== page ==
Solar Storms and You!

Activity 4: Coronal Mass Ejection Plotting Activity


Coronal Mass Ejection's are major storms on the Sun which can hurl billions of tons of matter into space in a matter of a few hours. Traveling at millions of miles per hour, some of these clouds occasionally collide with the Earth and have produced power black outs and satellite damage. CMEs can start out with a size of only a few 100,000 kilometers, but fan out to millions of kilometers by the time they reach the Earth's orbit. Only CME's that emerge from near the Sun's eastern limb stand a chance of traveling all the way to Earth, so this is where astronomers look for early signs that one is on the way!


Students will construct a table of values and plot the points in order to make a prediction.


Student page and Teacher Answer Key
Colored pencils


  1. Plot CME 1 points from the appropriate tables and draw to scale the thickness of the CME indicated in the 'Width' column of the table.
  2. Plot CME 2 points from the appropriate tables and draw to scale the thickness of the CME indicated in the 'Width' column.
  3. By hand, sketch the path of the CME that hits the Earth and complete the shape of the CME using the width information from the table.
  4. Identify the location on the Sun where the sketched CME in procedure #3 will emerge so that it hits the Earth. This point is about halfway between the center of the Sun and the left (eastern) edge.
  5. Show that most CMEs do not hit the Earth by choosing other CME locations on the Sun and plotting the possible shape.
  6. The points in the table were calculated for an assumed CME speed of over 450 kilometers per second, however some CMEs can travel at a speed twice this fast. Challenge your students to re-calculate the table entries for a faster speed and redo steps 1-4 in this procedure. The students should see the shapes of the CME trajectories become flatter. The point where the CME that hits the Earth is ejected from the Sun will shift closer to the left (eastern) edge of the Sun.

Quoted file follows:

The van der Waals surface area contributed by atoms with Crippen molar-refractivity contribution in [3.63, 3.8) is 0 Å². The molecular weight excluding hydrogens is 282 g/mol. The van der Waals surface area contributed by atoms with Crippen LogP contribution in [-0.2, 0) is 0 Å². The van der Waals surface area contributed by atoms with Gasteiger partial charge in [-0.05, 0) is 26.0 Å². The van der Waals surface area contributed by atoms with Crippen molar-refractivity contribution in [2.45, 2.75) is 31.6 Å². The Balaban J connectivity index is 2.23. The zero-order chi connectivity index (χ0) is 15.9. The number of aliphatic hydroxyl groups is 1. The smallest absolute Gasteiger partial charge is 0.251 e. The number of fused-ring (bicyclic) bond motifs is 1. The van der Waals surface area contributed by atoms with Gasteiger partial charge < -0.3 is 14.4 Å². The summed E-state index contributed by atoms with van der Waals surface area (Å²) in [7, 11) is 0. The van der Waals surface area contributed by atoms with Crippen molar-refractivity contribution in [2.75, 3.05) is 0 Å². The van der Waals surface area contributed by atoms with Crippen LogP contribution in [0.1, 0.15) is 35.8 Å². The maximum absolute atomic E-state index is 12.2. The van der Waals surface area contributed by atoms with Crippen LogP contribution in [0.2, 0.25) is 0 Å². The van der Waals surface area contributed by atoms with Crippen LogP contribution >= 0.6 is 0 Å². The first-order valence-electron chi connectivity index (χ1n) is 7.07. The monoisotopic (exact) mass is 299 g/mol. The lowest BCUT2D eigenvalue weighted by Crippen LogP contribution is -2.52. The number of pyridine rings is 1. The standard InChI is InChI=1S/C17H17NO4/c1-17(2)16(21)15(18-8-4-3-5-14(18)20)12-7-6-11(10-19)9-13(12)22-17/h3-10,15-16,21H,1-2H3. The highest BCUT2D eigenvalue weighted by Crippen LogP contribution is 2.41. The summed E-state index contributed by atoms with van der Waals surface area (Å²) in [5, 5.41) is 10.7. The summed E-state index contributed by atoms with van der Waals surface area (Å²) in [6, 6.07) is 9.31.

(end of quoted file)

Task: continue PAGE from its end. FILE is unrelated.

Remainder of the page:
Key Terminology

CME: A coronal mass ejection is a sudden ejection of mass from the outer layers of the Sun. They travel at speeds of up to 1000 kilometers per second and are millions of miles wide by the time they reach the orbit of the Earth. 


Coronal Mass Ejections don't all hit the earth, but the process requires just the right set-up. Typically, if you can see the CME being ejected near the limb of the sun, it will probably not affect the earth. The most likely eruptions that can affect us come from regions on the eastern half of the solar disk, provided they have the right speeds. CME speeds can vary from 400 kilometers/sec to over 1,500 kilometers/sec which means the arrival times and favorable launch points on the disk can vary quite a bit.

Related Web Resources

Visit the IMAGE/POETRY Page which has suggestions on how to study CMEs and their geomagnetic effects in more detail. This page gives information appropriate to a science fair project, or class project.
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This activity was developed by the NASA, IMAGE/POETRY 
Teacher and Student Consortium. 
For more information, and a list of other resources, visit 
the IMAGE/POETRYweb site.